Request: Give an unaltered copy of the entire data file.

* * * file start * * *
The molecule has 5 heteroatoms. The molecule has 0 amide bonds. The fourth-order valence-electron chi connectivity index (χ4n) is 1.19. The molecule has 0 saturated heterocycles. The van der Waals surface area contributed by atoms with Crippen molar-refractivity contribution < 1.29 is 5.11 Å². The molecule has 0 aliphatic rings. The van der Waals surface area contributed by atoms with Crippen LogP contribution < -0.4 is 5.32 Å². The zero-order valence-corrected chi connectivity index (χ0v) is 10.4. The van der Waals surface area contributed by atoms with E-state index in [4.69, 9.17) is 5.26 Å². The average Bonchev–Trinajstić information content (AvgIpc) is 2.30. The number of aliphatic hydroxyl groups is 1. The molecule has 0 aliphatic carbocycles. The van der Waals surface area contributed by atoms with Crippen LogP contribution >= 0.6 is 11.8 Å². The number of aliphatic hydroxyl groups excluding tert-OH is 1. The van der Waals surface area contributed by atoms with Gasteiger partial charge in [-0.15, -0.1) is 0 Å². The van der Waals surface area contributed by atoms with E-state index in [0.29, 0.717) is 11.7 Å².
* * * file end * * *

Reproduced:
The molecule has 5 heteroatoms. The molecule has 0 amide bonds. The fourth-order valence-electron chi connectivity index (χ4n) is 1.19. The molecule has 0 saturated heterocycles. The van der Waals surface area contributed by atoms with Crippen molar-refractivity contribution < 1.29 is 5.11 Å². The molecule has 0 aliphatic rings. The van der Waals surface area contributed by atoms with Crippen LogP contribution < -0.4 is 5.32 Å². The zero-order valence-corrected chi connectivity index (χ0v) is 10.4. The van der Waals surface area contributed by atoms with E-state index in [4.69, 9.17) is 5.26 Å². The average Bonchev–Trinajstić information content (AvgIpc) is 2.30. The number of aliphatic hydroxyl groups is 1. The molecule has 0 aliphatic carbocycles. The van der Waals surface area contributed by atoms with Crippen LogP contribution >= 0.6 is 11.8 Å². The number of aliphatic hydroxyl groups excluding tert-OH is 1. The van der Waals surface area contributed by atoms with Gasteiger partial charge in [-0.15, -0.1) is 0 Å². The van der Waals surface area contributed by atoms with E-state index in [0.29, 0.717) is 11.7 Å².